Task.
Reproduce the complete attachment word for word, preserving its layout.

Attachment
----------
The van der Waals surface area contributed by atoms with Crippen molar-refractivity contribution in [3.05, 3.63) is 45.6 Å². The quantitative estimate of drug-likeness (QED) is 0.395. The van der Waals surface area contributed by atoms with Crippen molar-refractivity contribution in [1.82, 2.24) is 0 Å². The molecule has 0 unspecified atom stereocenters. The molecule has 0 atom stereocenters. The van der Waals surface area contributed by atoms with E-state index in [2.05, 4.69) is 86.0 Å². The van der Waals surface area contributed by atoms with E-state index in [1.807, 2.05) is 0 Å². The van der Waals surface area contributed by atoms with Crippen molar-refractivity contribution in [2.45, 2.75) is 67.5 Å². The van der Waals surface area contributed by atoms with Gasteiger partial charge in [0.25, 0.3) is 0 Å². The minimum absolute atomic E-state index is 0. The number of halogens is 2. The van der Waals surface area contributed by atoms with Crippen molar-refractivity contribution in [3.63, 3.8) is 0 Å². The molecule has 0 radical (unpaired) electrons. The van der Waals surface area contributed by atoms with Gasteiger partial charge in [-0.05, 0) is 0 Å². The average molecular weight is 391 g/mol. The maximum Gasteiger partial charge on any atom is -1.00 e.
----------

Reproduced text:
The van der Waals surface area contributed by atoms with Crippen molar-refractivity contribution in [3.05, 3.63) is 45.6 Å². The quantitative estimate of drug-likeness (QED) is 0.395. The van der Waals surface area contributed by atoms with Crippen molar-refractivity contribution in [1.82, 2.24) is 0 Å². The molecule has 0 unspecified atom stereocenters. The molecule has 0 atom stereocenters. The van der Waals surface area contributed by atoms with E-state index in [2.05, 4.69) is 86.0 Å². The van der Waals surface area contributed by atoms with E-state index in [1.807, 2.05) is 0 Å². The van der Waals surface area contributed by atoms with Crippen molar-refractivity contribution in [2.45, 2.75) is 67.5 Å². The van der Waals surface area contributed by atoms with Gasteiger partial charge in [0.25, 0.3) is 0 Å². The minimum absolute atomic E-state index is 0. The number of halogens is 2. The van der Waals surface area contributed by atoms with Crippen molar-refractivity contribution in [3.63, 3.8) is 0 Å². The molecule has 0 radical (unpaired) electrons. The van der Waals surface area contributed by atoms with Gasteiger partial charge in [-0.05, 0) is 0 Å². The average molecular weight is 391 g/mol. The maximum Gasteiger partial charge on any atom is -1.00 e.